Would You Quit Your Job for $10,000 to Start a Business?

About a quarter of Amazon deliveries are delivered within 24 hours. Preexisting delivery systems such as UPS and FedEx expedite the process.

Yet the e-commerce giant struggles delivering to its consumers in rural and remote areas in the same timely fashion.

Amazon’s short-term solution? Encourage some of it employees to take resignation buyouts and become entrepreneurial independent couriers for the company.

Amazon employees who quits and join the Delivery Service Partner program will receive three months’ severance pay and $10,000 in startup costs to become independent Amazon couriers.

Those who accept the plan will be able to lease blue vans emblazoned with the Amazon logo for work. The initiative launched a year ago but is being promoted heavily now.

Full-time and part-time Amazon workers are eligible to apply. Although Amazon bought Whole Foods for $13 billion in 2017, Whole Foods workers are not eligible for the program.

This initiative is part of Amazon’s plan to speed up its two-day shipping guarantee for Prime members to one-day. Naturally, Amazon would rather control and monetize its deliveries than depend on USPS, FedEx and other delivery services.

Amazon’s Delivery Service Partner initiative is off to a modest start so far. According to John Felton, Amazon’s vice president of global delivery services, about 200 employees have accepted the offer to create their own delivery businesses.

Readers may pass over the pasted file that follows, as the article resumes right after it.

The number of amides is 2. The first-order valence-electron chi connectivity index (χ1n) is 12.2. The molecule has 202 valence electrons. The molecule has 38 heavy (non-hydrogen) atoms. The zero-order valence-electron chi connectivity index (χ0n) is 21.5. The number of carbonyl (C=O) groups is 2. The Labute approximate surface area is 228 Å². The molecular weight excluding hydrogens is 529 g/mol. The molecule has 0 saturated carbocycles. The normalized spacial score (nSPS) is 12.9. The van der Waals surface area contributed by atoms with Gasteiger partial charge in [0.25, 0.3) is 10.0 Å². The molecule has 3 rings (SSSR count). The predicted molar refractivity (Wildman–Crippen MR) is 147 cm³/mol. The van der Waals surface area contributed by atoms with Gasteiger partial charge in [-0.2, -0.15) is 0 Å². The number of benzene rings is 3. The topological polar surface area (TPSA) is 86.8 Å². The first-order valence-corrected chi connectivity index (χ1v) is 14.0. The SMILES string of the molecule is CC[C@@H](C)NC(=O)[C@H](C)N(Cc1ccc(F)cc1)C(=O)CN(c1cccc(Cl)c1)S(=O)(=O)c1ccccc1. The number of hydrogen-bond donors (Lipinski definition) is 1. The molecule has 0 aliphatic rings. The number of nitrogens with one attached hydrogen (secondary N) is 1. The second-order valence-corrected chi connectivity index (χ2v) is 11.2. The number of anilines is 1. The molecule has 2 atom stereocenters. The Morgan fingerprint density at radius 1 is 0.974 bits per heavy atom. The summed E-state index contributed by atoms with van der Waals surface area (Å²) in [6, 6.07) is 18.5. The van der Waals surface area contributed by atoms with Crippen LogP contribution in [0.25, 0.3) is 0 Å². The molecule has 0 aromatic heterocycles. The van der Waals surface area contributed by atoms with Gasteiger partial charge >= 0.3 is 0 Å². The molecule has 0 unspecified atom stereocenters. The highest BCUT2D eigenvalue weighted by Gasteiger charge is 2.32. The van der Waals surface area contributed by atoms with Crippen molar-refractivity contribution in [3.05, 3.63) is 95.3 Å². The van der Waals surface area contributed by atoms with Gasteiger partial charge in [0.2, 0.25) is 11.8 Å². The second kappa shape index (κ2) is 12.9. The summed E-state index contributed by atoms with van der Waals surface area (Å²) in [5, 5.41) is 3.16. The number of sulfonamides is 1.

Proceed with caution?

Critics of the initiative say that Amazon is claiming more than it can deliver with the initiative. Amazon’s says that workers who buy 40 vans and hire independent contractors can make up to $300,000 annually.

However, there is no guarantee any Amazon delivery entrepreneur will make that much, especially after paying for business expenses. People might be able to make more money driving as an independent contractor for Amazon through gig-economy work websites such as Sidehusl, for example.

Also, Amazon may prefer launching its own independent contractor delivery service so it won’t be liable for accidents, taxes, insurance. Amazon is only liable for such business expenses and legal risks with employees.

Critics also say that Amazon is merely augmenting its own independent contractor delivery force while it preps its drone delivery program.

One of Amazon’s most daring consumer delivery innovation, meanwhile, is its Prime Air service. The company aspires to have AI-enabled drones delivering Amazon packages within half a decade.

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